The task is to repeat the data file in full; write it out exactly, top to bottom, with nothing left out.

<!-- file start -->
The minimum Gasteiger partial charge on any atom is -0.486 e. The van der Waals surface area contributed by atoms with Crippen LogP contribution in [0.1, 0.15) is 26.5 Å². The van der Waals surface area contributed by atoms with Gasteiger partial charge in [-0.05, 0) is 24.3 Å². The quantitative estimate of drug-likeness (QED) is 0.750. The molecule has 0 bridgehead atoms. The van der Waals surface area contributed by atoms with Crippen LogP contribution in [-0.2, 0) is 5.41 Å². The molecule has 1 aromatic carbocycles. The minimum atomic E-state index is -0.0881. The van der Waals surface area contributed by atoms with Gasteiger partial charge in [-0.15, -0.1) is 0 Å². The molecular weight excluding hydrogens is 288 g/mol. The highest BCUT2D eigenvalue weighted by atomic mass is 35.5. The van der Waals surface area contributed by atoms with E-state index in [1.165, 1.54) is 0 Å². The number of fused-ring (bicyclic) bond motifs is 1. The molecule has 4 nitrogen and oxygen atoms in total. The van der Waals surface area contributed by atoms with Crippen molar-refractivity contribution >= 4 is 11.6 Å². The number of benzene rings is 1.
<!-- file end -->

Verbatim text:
The minimum Gasteiger partial charge on any atom is -0.486 e. The van der Waals surface area contributed by atoms with Crippen LogP contribution in [0.1, 0.15) is 26.5 Å². The van der Waals surface area contributed by atoms with Gasteiger partial charge in [-0.05, 0) is 24.3 Å². The quantitative estimate of drug-likeness (QED) is 0.750. The molecule has 0 bridgehead atoms. The van der Waals surface area contributed by atoms with Crippen LogP contribution in [-0.2, 0) is 5.41 Å². The molecule has 1 aromatic carbocycles. The minimum atomic E-state index is -0.0881. The van der Waals surface area contributed by atoms with Gasteiger partial charge in [-0.15, -0.1) is 0 Å². The molecular weight excluding hydrogens is 288 g/mol. The highest BCUT2D eigenvalue weighted by atomic mass is 35.5. The van der Waals surface area contributed by atoms with E-state index in [1.165, 1.54) is 0 Å². The number of fused-ring (bicyclic) bond motifs is 1. The molecule has 4 nitrogen and oxygen atoms in total. The van der Waals surface area contributed by atoms with Crippen molar-refractivity contribution >= 4 is 11.6 Å². The number of benzene rings is 1.